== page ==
Tony Sanchez is the top prospect in the Pirates' organization playing for this year's Curve team. He also might lead the team in tweets.
Altoona's starting catcher is an active member of the social media network known as Twitter, but he doesn't expect to cause an uproar similar to Pittsburgh Steelers running back Rashard Mendenhall earlier this week.
"Our public relations guy Jimmy Trdinich harps on us guys with Twitter and social media," Sanchez said. "We know it can be good for us as far as building a fan base and letting people know what's going on, but he says we have to imagine ourselves on a podium speaking to everybody in the world."
Mendenhall sent several tweets out following the death of Osama bin Laden that have been criticized by both the fans and the Steelers' organization.
"I literally do picture myself speaking to the world," Sanchez said. "Whether it be curse words or what you're doing at night after games or where you're going and who you're with, you have to be careful of what you say, because people do read what you write."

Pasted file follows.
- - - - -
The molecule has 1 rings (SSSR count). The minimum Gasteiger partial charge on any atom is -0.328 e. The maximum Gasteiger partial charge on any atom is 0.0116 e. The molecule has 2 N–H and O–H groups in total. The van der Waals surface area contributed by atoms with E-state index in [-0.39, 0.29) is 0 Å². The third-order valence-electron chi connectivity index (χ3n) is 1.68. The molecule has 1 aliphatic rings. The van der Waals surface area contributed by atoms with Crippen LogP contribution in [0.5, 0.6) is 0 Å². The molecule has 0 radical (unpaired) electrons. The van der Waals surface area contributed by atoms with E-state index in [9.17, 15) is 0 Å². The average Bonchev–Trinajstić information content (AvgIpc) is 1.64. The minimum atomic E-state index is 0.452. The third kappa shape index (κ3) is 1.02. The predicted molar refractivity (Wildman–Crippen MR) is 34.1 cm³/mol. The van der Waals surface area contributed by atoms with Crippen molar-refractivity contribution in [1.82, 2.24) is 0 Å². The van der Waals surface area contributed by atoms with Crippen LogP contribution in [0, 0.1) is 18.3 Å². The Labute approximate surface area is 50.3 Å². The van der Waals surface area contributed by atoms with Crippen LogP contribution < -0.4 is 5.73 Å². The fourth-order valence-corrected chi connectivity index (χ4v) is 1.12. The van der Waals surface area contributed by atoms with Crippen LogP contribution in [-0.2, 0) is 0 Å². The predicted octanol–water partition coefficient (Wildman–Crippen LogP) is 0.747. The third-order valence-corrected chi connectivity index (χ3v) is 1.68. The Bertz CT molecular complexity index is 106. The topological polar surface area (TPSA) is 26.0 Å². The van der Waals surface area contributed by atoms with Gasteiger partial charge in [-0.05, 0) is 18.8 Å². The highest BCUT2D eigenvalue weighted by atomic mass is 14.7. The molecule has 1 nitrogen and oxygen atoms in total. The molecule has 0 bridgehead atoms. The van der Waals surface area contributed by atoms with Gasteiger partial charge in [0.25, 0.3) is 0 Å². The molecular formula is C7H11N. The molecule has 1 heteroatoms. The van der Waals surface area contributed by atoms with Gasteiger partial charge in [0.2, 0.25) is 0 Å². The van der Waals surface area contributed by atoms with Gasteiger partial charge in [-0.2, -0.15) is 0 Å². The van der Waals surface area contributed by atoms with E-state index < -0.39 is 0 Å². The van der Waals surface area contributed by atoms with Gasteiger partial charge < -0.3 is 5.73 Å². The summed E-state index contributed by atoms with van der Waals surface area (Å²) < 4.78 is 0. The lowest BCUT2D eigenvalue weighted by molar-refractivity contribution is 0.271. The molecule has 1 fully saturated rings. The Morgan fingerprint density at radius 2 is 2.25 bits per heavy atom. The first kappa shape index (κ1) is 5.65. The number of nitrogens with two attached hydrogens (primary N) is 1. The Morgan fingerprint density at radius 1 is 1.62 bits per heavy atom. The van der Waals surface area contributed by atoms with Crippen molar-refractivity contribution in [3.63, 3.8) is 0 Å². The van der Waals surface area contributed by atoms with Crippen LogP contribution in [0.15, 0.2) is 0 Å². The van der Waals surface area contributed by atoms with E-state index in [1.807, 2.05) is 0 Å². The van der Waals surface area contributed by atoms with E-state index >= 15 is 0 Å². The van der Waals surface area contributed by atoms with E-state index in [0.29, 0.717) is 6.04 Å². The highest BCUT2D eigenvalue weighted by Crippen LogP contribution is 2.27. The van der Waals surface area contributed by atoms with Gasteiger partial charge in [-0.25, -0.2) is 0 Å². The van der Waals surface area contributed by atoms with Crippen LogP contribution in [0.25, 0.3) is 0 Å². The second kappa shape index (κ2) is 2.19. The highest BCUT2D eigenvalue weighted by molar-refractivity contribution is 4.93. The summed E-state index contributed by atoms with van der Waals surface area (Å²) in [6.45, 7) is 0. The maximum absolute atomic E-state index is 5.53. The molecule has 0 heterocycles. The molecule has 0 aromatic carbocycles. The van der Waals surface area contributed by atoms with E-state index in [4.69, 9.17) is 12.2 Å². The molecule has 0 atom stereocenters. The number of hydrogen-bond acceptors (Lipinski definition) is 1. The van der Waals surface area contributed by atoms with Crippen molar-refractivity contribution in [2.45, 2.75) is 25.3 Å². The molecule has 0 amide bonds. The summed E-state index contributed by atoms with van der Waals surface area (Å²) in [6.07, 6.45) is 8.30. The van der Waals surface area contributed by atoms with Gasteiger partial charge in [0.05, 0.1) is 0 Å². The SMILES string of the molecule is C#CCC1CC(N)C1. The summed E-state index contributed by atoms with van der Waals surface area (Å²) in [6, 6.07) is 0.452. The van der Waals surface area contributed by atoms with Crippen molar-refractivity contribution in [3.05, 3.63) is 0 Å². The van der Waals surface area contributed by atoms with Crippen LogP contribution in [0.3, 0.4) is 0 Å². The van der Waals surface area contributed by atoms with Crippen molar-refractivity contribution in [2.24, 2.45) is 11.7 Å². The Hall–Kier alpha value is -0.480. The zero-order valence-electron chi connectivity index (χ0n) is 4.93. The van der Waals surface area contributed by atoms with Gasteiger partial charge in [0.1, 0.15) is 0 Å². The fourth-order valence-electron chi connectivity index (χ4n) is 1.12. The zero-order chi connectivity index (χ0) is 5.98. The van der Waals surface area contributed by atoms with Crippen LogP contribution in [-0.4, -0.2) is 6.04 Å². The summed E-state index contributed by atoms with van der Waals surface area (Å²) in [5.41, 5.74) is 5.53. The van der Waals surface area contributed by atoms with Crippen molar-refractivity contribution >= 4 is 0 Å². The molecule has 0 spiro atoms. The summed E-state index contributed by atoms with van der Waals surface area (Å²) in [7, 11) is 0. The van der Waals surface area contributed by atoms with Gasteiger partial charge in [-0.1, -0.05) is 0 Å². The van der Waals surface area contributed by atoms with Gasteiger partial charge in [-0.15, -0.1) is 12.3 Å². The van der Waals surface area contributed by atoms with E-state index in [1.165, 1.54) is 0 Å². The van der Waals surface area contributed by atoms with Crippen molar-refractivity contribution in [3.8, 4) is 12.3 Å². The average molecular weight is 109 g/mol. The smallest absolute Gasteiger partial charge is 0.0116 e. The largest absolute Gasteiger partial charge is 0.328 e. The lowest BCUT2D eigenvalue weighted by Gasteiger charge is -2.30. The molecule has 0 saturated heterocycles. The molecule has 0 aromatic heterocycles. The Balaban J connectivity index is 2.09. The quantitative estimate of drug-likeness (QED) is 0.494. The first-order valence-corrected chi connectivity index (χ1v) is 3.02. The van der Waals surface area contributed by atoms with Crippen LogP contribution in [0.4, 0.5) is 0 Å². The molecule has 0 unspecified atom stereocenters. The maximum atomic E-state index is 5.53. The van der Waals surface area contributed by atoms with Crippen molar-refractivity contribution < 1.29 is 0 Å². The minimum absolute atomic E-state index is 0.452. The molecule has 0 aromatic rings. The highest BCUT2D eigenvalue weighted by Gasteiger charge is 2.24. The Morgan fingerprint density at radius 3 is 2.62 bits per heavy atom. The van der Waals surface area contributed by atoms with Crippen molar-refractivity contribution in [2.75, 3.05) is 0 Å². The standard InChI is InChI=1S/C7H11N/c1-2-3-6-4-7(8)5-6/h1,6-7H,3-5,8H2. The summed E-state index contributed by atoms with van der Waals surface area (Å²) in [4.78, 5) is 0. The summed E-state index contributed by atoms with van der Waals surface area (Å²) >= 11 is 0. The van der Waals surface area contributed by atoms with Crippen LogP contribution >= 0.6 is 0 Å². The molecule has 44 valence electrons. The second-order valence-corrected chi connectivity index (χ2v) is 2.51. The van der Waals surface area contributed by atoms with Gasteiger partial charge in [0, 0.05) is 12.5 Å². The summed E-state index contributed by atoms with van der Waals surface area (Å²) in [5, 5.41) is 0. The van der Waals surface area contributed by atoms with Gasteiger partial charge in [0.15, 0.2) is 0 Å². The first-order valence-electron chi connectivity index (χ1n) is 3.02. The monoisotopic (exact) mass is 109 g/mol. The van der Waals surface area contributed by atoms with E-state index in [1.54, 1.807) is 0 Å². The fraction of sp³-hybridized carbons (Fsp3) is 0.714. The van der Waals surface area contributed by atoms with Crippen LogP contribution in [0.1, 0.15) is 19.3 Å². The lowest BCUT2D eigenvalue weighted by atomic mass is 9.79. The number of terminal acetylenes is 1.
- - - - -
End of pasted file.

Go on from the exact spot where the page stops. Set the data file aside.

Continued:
Curve manager P.J. Forbes does not use Twitter and does not allow the use of it in the locker room.
"Once they are in the clubhouse there should be no more of it," Forbes said. "They should be done with it. What they discuss on there is monitored in Pittsburgh, and if there is an issue it will be brought to my attention, and I'll handle it."
Sanchez learned how dangerous Twitter can be early in his minor league career.
"Things can get out there quick, and I learned my lesson early in the Twitter game," Sanchez said. "I haven't made a mistake since then, so I'm learning."
The 22-year-old Sanchez got a little more specific on the mishap.
"I was at my cousin's house, and we were having a party," Sanchez said. "I tweeted about the party, and [Pirates director of player development] Kyle Stark got a hold of me. Not to go into detail, but you have kids following you, and you're a role model to these kids.
"They look up to you, and if they hear about you doing things that are responsible, but not for an 11- or 12-year-old, it doesn't look good."